then you will find a way to switch the channel whenever life throws you a curve ball that you think you can’t handle.

But you can.

Life is full of curve balls and fast balls.

It’s how we choose to respond when they come flying at us that makes all the difference.

So, change the channel my friends.



This summer…

This summer…

I’m experimenting,


and developing new habits.

Letting go of what doesn’t work,

and welcoming what does.

It takes practice,

and consistency.

Courage, even.

I’m experimenting with having a daily writing habit by creating daily results that are specific and measurable. Even though I don’t like the word measurable for many reasons, it really helps to have a concrete goal that you can…well..measure! (A nod to @msrachelhollis for this one.)

I’m experimenting with how to structure my time so that I’m more productive. I created an analog daily schedule that encapsulates what’s important to me and helps me keep track of my day. It’s still a work in progress as you can see below; I refine it based on my needs.

My Daily Schedule

My Daily Schedule – A Work in Progress

I’m exploring using a reading notebook. I ask my students to keep a reading response notebook even though I’ve never really kept one myself. Recently, I decided to do just that. I am keeping a list of the books I’m currently reading and the date that I finish them. I keep another list for books that others recommend and put their name beside the title. It helps provide context to the book when it comes from the library or in the mail and I can’t remember why it’s in my hands. LOL!

I also started writing a few entries in my reading notebook. What I’ve discovered is that I’m not writing in it every day. And, that’s OK. Sometimes I’ve written almost a page and other times less than that. These are things I want to remember as we head back to school in September: what makes sense to keep track of in a reading notebook and what is just busy work?

My Reading Notebook

Sample pages in my reading notebook

I am engaging in a guided journaling adventure. You can read about that here.

I am cleaning house, literally, by donating what we don’t need or use to make room for what we have decided to keep and, figuratively, by dispensing with unproductive and joyless habits and replacing them with self-care routines and mindful practices.

What have you been up to this summer?

Cross posted to The Two Writing Teachers Tuesday Slice of Life Challenge.

It Should Come As No Surprise

Note to the reader: Today’s call to slice was preceded by these two questions: What are the moments you are holding onto? and What are you letting go of today? I was upset while I was writing my slice but when I read these two questions I was able to calm down. I realized that I am in control of how I respond to problematic situations, in this case school re-entry in the fall. My blog post starts with anger and disbelief and ends with the only thing that will sustain me moving forward: HOPE

The province of Alberta had previously announced that on August 1st it would make public the school re-entry plan for the fall. Like most school boards and school districts in North America, the province was exploring three different scenarios: “near normal”  in-school return, a hybrid approach, and remote schooling.

Many of us had been waiting with bated breath to hear the final plans for school re-entry.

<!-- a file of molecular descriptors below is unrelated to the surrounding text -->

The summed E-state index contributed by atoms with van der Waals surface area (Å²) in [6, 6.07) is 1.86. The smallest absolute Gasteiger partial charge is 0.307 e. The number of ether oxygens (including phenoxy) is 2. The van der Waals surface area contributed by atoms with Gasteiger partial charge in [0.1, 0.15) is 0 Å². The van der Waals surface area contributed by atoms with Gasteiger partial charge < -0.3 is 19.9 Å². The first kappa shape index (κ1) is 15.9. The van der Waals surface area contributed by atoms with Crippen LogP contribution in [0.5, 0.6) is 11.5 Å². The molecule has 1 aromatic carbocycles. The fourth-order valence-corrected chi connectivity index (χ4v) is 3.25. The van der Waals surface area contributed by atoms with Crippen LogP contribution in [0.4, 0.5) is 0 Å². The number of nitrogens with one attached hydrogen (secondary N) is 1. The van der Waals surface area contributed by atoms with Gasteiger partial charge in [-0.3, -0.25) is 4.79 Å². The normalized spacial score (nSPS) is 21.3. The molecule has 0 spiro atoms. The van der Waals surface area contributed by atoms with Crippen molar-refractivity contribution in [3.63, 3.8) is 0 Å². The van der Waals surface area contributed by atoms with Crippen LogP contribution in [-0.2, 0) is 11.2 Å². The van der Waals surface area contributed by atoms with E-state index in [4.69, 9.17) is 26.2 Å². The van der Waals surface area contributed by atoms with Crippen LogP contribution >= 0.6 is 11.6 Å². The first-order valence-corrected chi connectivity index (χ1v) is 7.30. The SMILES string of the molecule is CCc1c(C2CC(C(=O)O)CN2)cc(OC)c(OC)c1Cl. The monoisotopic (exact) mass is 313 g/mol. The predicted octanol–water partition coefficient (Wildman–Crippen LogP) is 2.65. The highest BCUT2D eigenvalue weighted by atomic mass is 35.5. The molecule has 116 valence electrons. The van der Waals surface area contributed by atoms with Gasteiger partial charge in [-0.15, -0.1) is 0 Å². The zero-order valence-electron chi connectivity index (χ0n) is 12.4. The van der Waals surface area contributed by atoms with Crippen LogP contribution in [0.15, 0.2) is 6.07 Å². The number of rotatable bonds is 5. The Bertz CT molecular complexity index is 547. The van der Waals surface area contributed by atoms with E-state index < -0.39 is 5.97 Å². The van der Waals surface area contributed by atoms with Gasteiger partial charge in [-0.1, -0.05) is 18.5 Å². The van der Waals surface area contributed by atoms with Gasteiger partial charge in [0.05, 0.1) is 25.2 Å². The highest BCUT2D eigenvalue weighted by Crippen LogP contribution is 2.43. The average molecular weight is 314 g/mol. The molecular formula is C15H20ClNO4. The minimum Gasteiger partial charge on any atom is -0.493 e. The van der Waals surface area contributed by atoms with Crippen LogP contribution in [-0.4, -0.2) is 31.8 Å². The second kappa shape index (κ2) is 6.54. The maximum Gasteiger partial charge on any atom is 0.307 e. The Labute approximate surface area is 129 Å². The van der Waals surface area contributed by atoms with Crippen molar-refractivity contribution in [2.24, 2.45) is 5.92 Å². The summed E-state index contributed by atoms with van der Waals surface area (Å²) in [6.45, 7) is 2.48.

So, it should come as no surprise that the Ministry opted for scenario #1 given its openly hostile relationship to education.

It should come as no surprise that there are hardly any provisions to ensure that everyone stay as healthy as possible.

It should come as no surprise that the Minister of Education dodged the question about class size limits for the fall.

It should come as no surprise that this announcement comes on the heels of a spike in COVID-19 cases in our province and in other provinces in Canada.

It should come as no surprise that during the press conference teachers and other school staff were hardly mentioned in the re-entry plans.

In fact, it should come as no surprise that the province’s re-entry plan is really NO plan at all. (The lack of detail was a glaring and worrisome piece in the re-entry plan.)

It should come as no surprise that school staff will be responsible for monitoring student and staff symptoms. (No one know which staff this refers to exactly.)

It should come as no surprise that disinfecting surfaces will be done by…who knows?

It should come as no surprise that the press was told they couldn’t do any follow-up questions even though they tried.

It should come as no surprise that when asked what would happen if parents chose not to send their children to school the Premier spoke of “truancy laws” (“we have them”) and “homeschooling” (Alberta has an extensive home schooled population).

It should come as no surprise that many teachers are angry at not being heard or consulted about the school re-entry plan.

It should come as no surprise that I am feeling a little anxious and concerned.

I need to redirect my anger so I can channel it for my well-being, that of my family and for the sake of my students and their families.

I am hopeful – because what else can I be? – that my school board will provide more direction and specific guidelines than what we heard today from the Ministry of Education.

I am hopeful because my school board has a reputation of being upstanding and compassionate with teachers, students, parents and the community.

I am hopeful because, if not, I will fall into despair; I can’t let that happen so close to having come out of a very dark hole of depression.

I am hopeful.

Cross posted to the Two Writing Teachers Tuesday Slice of Life Challenge.